To open a LinkedIn Learning account does take one more step than expected—you have to complete a phone verification. However, this simple text message is quickly sent; and if you already have a LinkedIn account, you can sidestep the process entirely.
LinkedIn Learning makes it easy to get started—you can get a 1-month free access, so there’s less commitment to join. When you create your account, you can list skills you’re interested in, and Linked in will automatically suggest courses for you.
As you browse courses, you can filter them by level (Beginner, Intermediate, Advanced) or length, so you have the freedom to learn exactly what you want with as much time as you have. LinkedIn Learning also offers apps for almost all devices, so you can take your learning on the go.
The videos for LinkedIn Learning are easy to use. You can turn on continuous playback, allowing each video to start right after each other, as well as speed up the playback speed, or turn on closed captioning.
Conclusion: Coursera Vs LinkedIn Learning Ease Of Use
Though LinkedIn Learning takes a little more time to start, it’s ultimately easier to use than Coursera. Its subscription-based model allows you to choose courses without having to pay for them each individually—and it also sidesteps the confusion that Coursera’s different tracks create. LinkedIn Learning has a more streamlined usage for their learners.
Which Has Better Quality?
When it comes down to it, this is the most important part of any learning site. If you’re spending money, you want to be sure you have the best. Is their teaching accurate? Are the videos well made? Is it worth the time and money I’m spending? Let’s see whether Coursera or LinkedIn Learning is more worthy of your investment.
To Coursera, quality is everything—after all, they’re partnered with prestigious colleges like Stanford, Yale, and Rice. The professors that teach the courses have been teaching for years, and know the best ways to help students really learn the information. They take full advantage of the online format as well—offering engaging graphics and excellent editing in all their videos. Because this is a very academic site, all of their courses are college-level quality.
But it’s more than simply the videos that are high quality. Coursera wants you to truly learn the material, so they’ve included readings and extra assignments to the courses. These assignments set it apart from being simply a video-course site.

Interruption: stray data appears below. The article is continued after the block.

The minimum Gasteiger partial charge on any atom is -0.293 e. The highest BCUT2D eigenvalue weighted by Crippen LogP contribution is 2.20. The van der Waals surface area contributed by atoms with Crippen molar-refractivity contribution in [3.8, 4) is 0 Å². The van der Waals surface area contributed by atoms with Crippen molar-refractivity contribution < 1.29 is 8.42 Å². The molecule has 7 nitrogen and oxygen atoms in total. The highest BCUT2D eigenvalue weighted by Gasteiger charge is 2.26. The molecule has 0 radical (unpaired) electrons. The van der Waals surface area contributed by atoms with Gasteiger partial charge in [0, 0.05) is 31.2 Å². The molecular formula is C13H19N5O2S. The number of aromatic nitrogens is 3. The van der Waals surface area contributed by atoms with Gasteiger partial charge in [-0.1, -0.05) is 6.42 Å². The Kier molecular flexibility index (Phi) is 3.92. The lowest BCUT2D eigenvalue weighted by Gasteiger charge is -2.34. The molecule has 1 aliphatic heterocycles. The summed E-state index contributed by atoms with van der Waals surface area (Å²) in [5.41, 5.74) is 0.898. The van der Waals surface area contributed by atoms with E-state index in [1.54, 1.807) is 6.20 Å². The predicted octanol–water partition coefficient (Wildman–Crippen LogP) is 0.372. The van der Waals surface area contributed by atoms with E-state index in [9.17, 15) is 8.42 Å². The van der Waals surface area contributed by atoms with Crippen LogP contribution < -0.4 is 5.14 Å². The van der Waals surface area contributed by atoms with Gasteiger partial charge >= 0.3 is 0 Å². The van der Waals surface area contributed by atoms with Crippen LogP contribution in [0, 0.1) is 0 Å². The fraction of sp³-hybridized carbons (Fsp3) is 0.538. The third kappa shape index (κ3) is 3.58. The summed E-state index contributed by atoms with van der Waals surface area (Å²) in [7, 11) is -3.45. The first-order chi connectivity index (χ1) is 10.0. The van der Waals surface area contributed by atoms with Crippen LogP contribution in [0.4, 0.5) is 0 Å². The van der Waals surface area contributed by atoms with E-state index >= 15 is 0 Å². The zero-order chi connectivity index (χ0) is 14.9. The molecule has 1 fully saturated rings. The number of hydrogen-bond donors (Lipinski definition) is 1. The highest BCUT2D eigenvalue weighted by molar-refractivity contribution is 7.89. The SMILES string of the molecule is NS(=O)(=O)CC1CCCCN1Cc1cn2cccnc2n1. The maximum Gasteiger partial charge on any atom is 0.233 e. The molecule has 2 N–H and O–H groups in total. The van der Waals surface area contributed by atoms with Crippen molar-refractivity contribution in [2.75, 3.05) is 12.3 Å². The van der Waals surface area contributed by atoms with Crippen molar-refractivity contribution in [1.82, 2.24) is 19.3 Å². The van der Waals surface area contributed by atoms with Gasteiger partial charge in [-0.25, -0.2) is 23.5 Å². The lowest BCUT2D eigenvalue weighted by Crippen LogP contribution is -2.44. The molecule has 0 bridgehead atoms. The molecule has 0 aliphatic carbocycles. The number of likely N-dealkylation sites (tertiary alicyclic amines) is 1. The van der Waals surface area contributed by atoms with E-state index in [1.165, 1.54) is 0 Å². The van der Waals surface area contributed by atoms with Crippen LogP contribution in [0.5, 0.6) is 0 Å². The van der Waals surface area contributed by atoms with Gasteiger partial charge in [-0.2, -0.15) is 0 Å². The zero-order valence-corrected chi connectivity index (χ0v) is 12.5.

In fact, the courses on Coursera are such high quality, that you can actually earn your degree on their site. If Coursera is enough to be considered reputable around the world, then it’s sure to match your standards as well
Easily visible in each course is the name of the instructor, which you can click to be taken to their LinkedIn profile. Here you can see if they practice what they preach. Where do they work? What experience do they have? What success have they had with the methods they’re teaching? This is an easy way to check for yourself the quality of the course.
LinkedIn Learning also actively pursues having up-to-date material. The release updates to already-made courses, and regularly release new courses with the newest information. This is important for programs like Adobe or Bootstrap, that may have completely different features in the latest release.
However, since you can’t see the date a video course is released, it’s not quickly apparent whether a course has the most up-to-date information
LinkedIn Learning’s quality is also proven by the companies that use them. Trusted by organizations like Patagonia and NBC, being attached to the LinkedIn company means they strive for the highest level of learning.
Conclusion: Coursera Vs LinkedIn Learning Quality
Though both LinkedIn Learning and Coursera have high bars for their quality, Coursera edges out in front. Because Coursera is tied to universities, includes extra readings and assignments, and allows you to earn your degree, its courses are higher quality.
Sometimes a site’s special perks or equipping tools can more than make up for its other shortcomings. Do our two sites have anything to offer?
Coursera offers a few. Because of its partnership with several colleges and universities, it allows you the option of earning your entire degree online, certified and issued by the individual university. You can also earn Professional Certificates to display on your resume—certificates issued by Google and IBM.
LinkedIn Learning has another option as well. It offers Learning paths, several courses bundled together to give you a thorough understanding on a topic. These paths have one focus, such as creating a blog. Though it would have different courses, such as how to design a site on WordPress, or use WooCommerce, they’d all lead you to that desired destination of having a beautiful, polished site.
Which Is Priced Better?